Does religiosity predict divorce vs. staying together?
Religious affiliation alone does not predict religiosity. A better
predictor than religious affiliation for marital stability may be
religiosity indications such as church attendance and religious beliefs.
 is a National Review article arguing that Conservative
Protestants still get divorced at high rates and that many of them don’t
attend church. Argues that church attendance matters more for divorce
rates than does church affiliation. “Vaughn Call and Tim Heaton of
Brigham Young University reported that, compared to other religious
elements such as affiliation or strength of beliefs, ”attendance has the
greatest impact on marital stability.” Couples who attend church
together weekly have a lower risk of divorce than those who worship less
frequently.”11Vaughn R. A. Call and Tim B. Heaton, ”Religious
Influence on Marital Stability,” Journal for the Scientific Study of
Religion, vol. 36 (1997): 382-392. “John Wilson and Marc Musick of
Duke University also found that ”the higher the level of involvement in
the social life of the church, the more [a couple’s] marriage is
valued.”22John Wilson and Marc Musick, ”Religion and Marital
Dependency,” Journal for the Scientific Study of Religion, vol. 35
A Pew Research Study  found that of those who had been divorced
or separated in the US [confirm], 69 percent are absolutely certain
they believe in God and another 18 percent are fairly certain. 57
percent said religion is “Very Important” while 24 percent said it was
“Somewhat Important.” Among those who were divorced or separated, 32
percent attend religious services at least once a week, and 61 percent
pray at least daily.
“Matthew Bramlett and William Mosher of the Centers for Disease Control
and Prevention found that ”women whose religion is somewhat or very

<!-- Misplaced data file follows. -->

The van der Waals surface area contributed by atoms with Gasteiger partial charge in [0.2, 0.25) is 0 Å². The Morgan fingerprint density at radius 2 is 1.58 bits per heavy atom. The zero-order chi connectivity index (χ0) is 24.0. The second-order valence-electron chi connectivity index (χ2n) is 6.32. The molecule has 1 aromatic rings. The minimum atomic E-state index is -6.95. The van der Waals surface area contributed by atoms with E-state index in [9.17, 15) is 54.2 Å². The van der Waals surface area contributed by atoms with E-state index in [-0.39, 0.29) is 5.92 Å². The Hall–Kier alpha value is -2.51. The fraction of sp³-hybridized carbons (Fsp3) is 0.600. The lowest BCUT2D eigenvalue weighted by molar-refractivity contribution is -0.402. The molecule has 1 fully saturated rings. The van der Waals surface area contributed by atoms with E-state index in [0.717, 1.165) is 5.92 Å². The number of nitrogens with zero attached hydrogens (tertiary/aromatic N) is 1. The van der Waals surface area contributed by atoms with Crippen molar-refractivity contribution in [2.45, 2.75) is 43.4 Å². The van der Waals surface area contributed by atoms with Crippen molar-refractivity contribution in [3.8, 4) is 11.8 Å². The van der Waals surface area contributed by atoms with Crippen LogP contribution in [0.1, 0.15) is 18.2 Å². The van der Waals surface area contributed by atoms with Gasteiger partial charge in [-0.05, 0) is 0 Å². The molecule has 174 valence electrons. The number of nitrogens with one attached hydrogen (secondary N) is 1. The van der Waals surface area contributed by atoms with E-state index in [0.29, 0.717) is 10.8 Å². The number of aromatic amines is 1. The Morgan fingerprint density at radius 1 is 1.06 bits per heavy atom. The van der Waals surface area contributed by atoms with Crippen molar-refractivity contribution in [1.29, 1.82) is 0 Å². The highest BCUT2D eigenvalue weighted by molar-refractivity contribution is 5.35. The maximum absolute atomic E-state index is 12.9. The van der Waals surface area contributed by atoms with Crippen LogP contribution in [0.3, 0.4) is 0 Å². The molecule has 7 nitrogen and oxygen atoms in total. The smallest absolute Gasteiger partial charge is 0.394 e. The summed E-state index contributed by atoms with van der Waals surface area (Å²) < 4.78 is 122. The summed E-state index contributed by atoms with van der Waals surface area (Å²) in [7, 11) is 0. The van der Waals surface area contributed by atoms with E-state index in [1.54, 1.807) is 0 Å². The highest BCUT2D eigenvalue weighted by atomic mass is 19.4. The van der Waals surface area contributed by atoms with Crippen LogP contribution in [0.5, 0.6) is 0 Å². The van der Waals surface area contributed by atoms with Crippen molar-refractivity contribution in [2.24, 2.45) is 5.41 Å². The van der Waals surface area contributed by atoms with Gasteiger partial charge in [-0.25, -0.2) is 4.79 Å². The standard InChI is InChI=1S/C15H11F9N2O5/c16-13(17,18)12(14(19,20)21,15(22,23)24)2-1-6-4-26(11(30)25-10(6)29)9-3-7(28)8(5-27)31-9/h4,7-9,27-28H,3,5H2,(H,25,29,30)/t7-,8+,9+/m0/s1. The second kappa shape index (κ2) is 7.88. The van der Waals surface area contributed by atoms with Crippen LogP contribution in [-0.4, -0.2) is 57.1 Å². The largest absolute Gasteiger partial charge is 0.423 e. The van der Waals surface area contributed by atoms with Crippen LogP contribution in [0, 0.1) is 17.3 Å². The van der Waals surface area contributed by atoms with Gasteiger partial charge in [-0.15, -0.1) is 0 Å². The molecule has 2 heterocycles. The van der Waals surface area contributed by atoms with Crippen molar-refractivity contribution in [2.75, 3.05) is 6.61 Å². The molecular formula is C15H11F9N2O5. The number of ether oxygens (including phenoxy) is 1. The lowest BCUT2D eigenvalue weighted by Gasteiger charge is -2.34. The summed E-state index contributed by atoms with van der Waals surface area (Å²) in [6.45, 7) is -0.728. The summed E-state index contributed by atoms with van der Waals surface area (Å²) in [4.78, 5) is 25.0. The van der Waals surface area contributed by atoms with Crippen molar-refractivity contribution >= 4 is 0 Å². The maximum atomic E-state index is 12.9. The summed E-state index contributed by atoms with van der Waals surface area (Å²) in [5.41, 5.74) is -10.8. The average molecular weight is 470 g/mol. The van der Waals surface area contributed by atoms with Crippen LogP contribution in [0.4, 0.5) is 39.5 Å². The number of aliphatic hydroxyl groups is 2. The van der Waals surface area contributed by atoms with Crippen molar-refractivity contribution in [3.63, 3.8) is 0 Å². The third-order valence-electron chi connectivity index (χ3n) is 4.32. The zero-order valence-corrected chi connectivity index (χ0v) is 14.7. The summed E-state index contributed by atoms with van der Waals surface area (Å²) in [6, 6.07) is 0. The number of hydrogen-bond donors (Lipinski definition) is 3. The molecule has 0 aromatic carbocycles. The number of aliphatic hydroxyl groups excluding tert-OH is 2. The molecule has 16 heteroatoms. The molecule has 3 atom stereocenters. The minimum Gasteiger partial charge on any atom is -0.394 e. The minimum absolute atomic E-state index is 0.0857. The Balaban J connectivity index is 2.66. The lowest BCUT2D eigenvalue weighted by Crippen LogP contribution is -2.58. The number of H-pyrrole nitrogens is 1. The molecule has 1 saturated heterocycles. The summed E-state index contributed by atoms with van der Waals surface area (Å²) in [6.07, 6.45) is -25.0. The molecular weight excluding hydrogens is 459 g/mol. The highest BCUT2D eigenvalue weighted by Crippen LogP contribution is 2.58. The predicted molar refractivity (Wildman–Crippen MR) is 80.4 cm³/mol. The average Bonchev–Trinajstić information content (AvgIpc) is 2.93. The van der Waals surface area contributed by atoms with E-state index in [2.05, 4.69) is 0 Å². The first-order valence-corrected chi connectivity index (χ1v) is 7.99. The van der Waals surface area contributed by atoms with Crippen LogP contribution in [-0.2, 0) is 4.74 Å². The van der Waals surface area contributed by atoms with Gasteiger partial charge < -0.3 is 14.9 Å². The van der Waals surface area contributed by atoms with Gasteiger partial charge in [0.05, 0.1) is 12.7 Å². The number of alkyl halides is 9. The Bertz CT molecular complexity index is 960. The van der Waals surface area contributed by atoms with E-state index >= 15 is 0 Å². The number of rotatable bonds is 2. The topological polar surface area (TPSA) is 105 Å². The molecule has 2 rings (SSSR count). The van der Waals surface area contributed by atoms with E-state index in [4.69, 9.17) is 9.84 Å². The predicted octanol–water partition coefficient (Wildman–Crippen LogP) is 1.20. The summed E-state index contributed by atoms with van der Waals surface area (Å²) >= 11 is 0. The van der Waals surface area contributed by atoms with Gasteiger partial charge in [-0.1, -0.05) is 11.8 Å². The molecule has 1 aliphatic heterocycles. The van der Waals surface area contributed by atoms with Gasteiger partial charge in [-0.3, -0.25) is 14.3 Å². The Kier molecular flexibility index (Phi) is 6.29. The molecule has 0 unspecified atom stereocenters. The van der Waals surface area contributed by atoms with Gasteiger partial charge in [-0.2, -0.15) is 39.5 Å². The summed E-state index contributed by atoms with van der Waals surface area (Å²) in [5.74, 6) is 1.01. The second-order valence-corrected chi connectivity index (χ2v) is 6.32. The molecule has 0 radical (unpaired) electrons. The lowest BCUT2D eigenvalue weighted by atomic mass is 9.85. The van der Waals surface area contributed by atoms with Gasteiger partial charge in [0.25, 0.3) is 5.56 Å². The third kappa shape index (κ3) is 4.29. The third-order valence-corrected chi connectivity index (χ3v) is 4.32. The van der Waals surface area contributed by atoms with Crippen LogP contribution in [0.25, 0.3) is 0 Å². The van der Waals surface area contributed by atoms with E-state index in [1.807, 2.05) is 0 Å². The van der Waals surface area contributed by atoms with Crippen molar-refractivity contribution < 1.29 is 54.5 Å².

important are…less likely to experience a breakup of their first
marriage than those whose religion is not important””33Matthew
D. Bramlett and William D. Mosher, ”Cohabitation, Marriage, Divorce,
and Remarriage in the United States,” Vital and Health Statistics,
series 22 (2002): 1-32.
A study of 15,714 (British?) adults found that “Frequent Christian
attendees were 1.5 times less likely to suffer marital breakdown than
nonaffiliates, but there was no difference between nonattending
Christian affiliates and those of no religion. Infrequent Christian
attendees were 1.3 times less likely to suffer marital breakdown
compared to nonaffiliates, suggesting that even infrequent church
attendance might have some significance for predicting the persistence
of marital solidarity” .
Religious participation can promote marital stability -  studied
the association between church service attendance and divorce and
separation among a large cohort of female nurses in the US. Frequent
service attendance was associated with a 50% lower risk of divorce.
A 2014 study  examines religion’s affect on marital quality by
focusing on the influence of religion on the marriage decision rather
than religion’s influence within marriage. The influence of spouse’s
religiosity on marital quality. Positive association!
[26 - check out conclusion] studies the parallel positive affects of
religion and marriage separately, and considers the intersection between
marriage and religion.
 found four specific themes related to how religion,
spirituality, and belief in God influence the divorce decision-making
“Staying married is the right thing to do.”
The dilemma of religious beliefs.
Religious social network.
Religiosity may not predict greater marital stability across all races:
a Brad Wilcox book  found that regular church attendance
substantially reduced divorce rates for whites, but not for African
Americans or Latinos. Many factors contribute to this, including
emphasis placed by pastors, frequency of church attendance, etc.
 looked at the timing of religious attendance and divorce to
account for the fact that those who are contemplating divorce may be
more likely to attend services less. Controlling for this possibility,
they still found that those who attended religious services were 47
percent less likely to subsequently divorce.
Some claim that religiosity is not a good indicator of marital
stability: Some , in a longitudinal study from 1971 to 2005, have
found that religion is not a good predictor of divorce (but that
education and finances might be better predictors).